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Sunday, November 28, 2021

ST. PETERSBURG — Marcus Maye lights up most fields he steps on — even the barely-lit ones.

On Friday, Maye, a Florida oral commit, and Melbourne Holy Trinity (2-0) dominated St. Petersburg Catholic (0-3), 35-6, on a run-down Northside Christian field more suitable as a dog park than a football field.

Maye, rated the No. 5 safety in the nation by, is used to this kind of low-key playing environment.

“It’s definitely like, ‘Wow,’ but I still gotta play to the best of my ability and do everything I have to do to get the job done,” he said of playing in obscure backyard pitches of grass across Florida’s tiny Class 3A landscape.

After going up against some of the nation’s best talent during the summer combine season, Maye has received plenty of hate mail regarding his choice to play at Holy Trinity rather than a larger Melbourne public school in a competitive class.

“I decided to go to the Holy Trinity School because it was a college preparatory school, and then football was just, you know, there,” he said. “I felt like I needed to get away from certain things and be around the right people to keep focused and maintain that right path. I definitely get (criticism) from all my friends who go to public school. …They say, ‘Oh, you play small ball,’ but I just take it and run with it. I feel like I dedicate myself hard enough to where I can be fulfilled and prove everybody wrong.”

Come fall 2012, though, the 6-foot-1, 195-pound Maye will have to transition from playing near local swamps to The Swamp.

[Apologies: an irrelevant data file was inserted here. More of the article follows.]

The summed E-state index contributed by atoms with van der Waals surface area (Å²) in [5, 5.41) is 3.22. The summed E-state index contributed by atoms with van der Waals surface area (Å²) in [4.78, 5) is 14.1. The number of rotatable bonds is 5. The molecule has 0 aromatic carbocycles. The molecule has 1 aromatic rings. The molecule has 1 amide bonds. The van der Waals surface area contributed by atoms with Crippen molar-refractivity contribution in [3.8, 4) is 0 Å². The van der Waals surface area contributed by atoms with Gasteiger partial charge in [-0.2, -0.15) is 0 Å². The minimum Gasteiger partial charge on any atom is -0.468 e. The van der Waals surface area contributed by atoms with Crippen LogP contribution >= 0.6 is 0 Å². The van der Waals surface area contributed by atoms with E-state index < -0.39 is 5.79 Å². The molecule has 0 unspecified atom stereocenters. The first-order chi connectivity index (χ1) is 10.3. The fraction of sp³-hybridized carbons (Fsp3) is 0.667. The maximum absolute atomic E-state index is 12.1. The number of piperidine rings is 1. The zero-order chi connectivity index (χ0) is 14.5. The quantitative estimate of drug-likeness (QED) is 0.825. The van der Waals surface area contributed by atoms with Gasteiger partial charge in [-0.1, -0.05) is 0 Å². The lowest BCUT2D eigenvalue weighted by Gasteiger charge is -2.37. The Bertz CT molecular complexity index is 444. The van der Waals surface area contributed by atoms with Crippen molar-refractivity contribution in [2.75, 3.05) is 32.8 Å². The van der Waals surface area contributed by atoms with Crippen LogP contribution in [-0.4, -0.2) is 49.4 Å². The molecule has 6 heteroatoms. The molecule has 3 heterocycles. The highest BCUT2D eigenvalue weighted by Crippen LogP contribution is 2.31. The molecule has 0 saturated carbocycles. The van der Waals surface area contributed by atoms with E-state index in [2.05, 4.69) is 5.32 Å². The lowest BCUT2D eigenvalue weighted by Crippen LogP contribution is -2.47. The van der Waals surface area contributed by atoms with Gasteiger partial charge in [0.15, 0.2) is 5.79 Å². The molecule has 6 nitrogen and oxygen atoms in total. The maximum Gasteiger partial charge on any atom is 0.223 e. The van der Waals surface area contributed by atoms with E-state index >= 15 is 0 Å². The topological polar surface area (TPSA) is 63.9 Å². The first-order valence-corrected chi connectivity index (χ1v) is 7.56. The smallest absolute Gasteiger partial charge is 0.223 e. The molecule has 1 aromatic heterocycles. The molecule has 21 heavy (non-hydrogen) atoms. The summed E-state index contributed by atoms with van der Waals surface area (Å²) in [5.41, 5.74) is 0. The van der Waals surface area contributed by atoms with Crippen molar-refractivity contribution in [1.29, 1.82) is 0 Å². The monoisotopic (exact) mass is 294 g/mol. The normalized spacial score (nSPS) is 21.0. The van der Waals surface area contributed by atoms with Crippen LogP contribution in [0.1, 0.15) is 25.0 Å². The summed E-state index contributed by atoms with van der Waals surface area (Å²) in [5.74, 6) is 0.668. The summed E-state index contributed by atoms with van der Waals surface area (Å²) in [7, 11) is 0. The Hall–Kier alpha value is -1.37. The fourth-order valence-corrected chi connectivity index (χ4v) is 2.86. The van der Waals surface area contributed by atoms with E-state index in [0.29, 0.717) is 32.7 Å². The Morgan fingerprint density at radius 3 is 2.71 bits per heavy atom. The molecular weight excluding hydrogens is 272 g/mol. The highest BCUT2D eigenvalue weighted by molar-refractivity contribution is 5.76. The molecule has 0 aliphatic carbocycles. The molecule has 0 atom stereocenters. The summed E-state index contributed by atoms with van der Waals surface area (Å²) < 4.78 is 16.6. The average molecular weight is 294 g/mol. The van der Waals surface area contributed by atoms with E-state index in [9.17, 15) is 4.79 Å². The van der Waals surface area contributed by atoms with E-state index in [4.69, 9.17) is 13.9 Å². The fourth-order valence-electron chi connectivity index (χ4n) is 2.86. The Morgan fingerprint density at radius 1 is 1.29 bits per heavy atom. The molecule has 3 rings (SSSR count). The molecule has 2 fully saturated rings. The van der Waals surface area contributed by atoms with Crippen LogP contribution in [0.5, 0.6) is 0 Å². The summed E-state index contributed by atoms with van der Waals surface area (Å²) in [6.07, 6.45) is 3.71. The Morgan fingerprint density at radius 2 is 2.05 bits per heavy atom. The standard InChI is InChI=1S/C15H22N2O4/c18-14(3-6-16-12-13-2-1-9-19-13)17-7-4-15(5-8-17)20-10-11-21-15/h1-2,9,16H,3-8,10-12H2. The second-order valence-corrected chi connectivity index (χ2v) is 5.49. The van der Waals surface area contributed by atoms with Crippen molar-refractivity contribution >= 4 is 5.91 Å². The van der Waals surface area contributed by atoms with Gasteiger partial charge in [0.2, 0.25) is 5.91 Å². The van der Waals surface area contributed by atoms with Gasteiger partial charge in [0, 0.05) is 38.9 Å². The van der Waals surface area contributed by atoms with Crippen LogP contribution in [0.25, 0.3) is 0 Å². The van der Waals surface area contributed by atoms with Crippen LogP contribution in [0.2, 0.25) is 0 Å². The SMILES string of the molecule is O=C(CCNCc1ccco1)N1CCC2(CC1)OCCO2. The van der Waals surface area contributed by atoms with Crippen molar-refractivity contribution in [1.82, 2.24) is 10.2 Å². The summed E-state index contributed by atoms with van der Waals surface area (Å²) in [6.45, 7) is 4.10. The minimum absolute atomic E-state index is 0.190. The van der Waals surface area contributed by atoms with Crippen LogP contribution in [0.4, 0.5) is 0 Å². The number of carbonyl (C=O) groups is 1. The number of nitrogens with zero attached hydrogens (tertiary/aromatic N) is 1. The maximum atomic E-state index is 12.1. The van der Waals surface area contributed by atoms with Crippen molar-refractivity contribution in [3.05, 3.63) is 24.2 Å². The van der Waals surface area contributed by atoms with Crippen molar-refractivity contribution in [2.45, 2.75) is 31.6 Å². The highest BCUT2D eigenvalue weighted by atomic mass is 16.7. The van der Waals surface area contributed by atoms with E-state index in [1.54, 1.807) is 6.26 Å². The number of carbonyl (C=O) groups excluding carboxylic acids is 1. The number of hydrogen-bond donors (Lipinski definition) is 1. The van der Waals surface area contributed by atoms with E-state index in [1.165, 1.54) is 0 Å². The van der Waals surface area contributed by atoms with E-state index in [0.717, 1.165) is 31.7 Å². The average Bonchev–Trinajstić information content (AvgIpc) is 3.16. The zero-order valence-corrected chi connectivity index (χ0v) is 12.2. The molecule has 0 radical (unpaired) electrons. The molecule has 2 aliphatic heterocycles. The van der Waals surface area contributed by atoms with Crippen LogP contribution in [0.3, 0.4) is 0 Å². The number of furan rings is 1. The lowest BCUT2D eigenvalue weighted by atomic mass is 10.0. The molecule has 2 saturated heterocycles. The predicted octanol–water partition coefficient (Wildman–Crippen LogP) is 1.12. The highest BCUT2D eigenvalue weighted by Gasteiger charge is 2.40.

Maye came to Gainesville for Florida’s Southeastern Conference opener against Tennessee, his second gameday experience. He said he’s ready to line up among those orange-and-blue jerseys in a few months.

“It’s not gonna be easy,” he said. “I’ve made a very big jump from (3)A football to SEC football, but I feel like I work hard and that’s why I can make that transition anywhere.”

Maye finished with 142 yards and three touchdowns Friday. On the other side of the ball, he recorded eight tackles.

After an explosive 40-yard interception return, Maye raised his hand and extended his arms, preparing to do the Gator Chomp in the end zone.

In this brief moment of celebration, one of Florida high school football’s most unassuming egos was called back to the 2-yard line for dropping the ball before crossing the goal line. A St. Pete Catholic defender recovered the fumble in the end zone for a touchback. So Maye lined up again, this time on defense, just to watch the opposing team take it 80 yards for its lone touchdown of the night. He expressed no reaction.

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Humility is perhaps something public school wouldn’t have taught him.

Oral commitments are non-binding until a national letter of intent is signed on or after National Signing Day on Feb. 1, 2012.

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